A human right is language built over and over again, continuously flexing through the natural process, through time and in response to nature’s demand for variety. Even if Darwin says “survival of the fittest” does not always mean the strong will survive; it is how we adapt to nature.
I read Deaf Life’s most recent issue (May 2013) talking about Audism, defining it and how it is applied in comparison to other ‘isms’ that are popular. I have to admit how defeatist I felt after reading the introduction to the Audism article. The constant bombardment of how significant cochlear implants are to the value of spoken and listening aspect of the majority. I felt sick, my self-esteem was battered and a part of me was infuriated. Editor Matthew Moore did a great job placing various excerpts of articles from across the world as an introduction to the article. It drives a point towards the battle of technology, language, education and resources that readers should begin to understand.
Why Audism? Why does the attitude of which technology trumps humanity perseveres in today’s society?
I have read other blogs and sources. Even those written by deaf people who came from deaf families, willingly call themselves disabled in the face of increasing pressure further ensured by individuals and organizations propagandizing the value of speaking and listening.
I have said time and again, it does not matter if a deaf person signs, speaks or listens with his/her eyes or ears. I will emphasize again, cochlear implant is a tool, simply that.
I have read countless parents, professionals and monologists spout that ASL is not a language or a linguistic right for deaf people. We have Karl White, while maybe a nice person, perhaps misguided tell the public at conferences that deaf adults do not know how to raise deaf children; therefore, they should not be a part of a deaf child’s life.
When it comes to ratifying The Convention of the Rights for People with Disabilities, you have people sending letters to Senators that adding sign language to the roster of protected languages as human rights removes the right of the deaf child to have access to spoken language. This is not true. Advocating solely for spoken language removes the right for a deaf child to have an access to a natural language, in most cases, sign language. In other ways, advocating for monolingual avenues, rather than bilingual avenues which have from time to time and again proven to be an effective process for human cognitive development, whether it is spoken (European/Asian/African), signed or both.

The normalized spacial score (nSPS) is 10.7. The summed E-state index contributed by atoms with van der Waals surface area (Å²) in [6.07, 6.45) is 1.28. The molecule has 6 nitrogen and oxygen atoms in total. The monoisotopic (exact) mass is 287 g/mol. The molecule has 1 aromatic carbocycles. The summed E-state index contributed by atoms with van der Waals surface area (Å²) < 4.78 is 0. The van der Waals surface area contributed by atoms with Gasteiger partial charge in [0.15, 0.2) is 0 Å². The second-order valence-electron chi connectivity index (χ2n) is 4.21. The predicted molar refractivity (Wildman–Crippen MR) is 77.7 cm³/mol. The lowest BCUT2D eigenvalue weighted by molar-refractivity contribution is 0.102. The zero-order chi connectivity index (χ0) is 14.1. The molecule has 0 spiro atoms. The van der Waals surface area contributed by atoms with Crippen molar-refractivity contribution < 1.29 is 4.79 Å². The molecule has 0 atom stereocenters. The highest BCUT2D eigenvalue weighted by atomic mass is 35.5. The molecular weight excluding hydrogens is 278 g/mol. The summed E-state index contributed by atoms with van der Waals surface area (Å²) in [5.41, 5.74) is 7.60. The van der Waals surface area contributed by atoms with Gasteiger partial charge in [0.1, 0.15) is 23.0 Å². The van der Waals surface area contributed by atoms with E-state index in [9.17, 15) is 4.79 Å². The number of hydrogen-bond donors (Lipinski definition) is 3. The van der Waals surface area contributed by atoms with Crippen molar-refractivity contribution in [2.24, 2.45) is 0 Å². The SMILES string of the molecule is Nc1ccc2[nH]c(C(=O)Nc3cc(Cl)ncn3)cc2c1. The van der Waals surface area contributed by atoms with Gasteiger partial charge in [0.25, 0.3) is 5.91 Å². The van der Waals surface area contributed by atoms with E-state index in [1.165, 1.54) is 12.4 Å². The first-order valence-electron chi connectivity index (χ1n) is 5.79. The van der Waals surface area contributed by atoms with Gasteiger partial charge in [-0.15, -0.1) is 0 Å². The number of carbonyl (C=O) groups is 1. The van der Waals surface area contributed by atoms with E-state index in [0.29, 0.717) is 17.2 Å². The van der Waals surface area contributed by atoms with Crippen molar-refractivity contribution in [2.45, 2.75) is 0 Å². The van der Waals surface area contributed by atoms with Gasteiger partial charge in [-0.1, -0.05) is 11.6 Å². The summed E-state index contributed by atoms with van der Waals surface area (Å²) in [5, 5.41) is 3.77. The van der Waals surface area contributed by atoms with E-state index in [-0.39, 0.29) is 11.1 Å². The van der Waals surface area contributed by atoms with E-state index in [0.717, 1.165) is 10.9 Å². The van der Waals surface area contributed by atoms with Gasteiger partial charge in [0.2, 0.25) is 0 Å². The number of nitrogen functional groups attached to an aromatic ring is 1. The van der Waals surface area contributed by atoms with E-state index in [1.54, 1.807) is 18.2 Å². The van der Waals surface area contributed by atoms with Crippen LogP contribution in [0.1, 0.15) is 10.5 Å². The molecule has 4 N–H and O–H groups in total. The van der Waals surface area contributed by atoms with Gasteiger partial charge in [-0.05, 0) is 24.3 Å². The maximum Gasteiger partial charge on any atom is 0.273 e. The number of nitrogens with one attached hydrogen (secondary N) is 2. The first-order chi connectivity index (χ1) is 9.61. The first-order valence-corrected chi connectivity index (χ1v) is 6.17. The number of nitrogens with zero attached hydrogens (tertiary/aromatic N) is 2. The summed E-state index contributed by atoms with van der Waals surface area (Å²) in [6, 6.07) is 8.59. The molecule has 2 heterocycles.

American Sign Language, along with its sibling sign languages, no matter how far off the branch of the tree they are from each other, are natural languages, that do not need to be a ‘right’ but an obligation to the human race to preserve and use, regardless the use of technology or not.
The fact that there are people who cannot hear, in the long history of human biology, more than a millennia and two, enables the human quality of creation, a natural process and a natural way of solving problems. Language in itself is a tool, a resource and is continuously flexing its muscles as we progress or march along in history. Sign language is nature’s way of responding to change, creating something out of nothing as evidenced through various locations such as the El Sayyed tribes and Nicaragua. When we lose something, how we react to the loss tells nature how we will progress and how our societies or rather social structures will design itself. Nothing is truly ever permanent.
As we get older, we may not like change; however, it is always present. Change must take place; however, how we approach change and our attitudes, which reflect our view on that change, can tell us a whole lot more than one can think or consider. As technology remains among us, we will have to accept that it will remain; however, one day down the road, whether it is in our lifetime or subsequent generations, the technology may not exist at all.
Why deny a human being a right to natural languages because the human happens to ‘deviate’ from the ‘norms’ of society? Why deny and place a struggle upon a small human being who deserves every morsel available? Change is necessary; it opens our eyes to a world bigger than ours. It is natural for people to gravitate towards those who are like themselves; the question you should ask yourself in the process…
…are you willing to step outside of your personal, professional and educational boundaries and see a natural picture that is larger than self?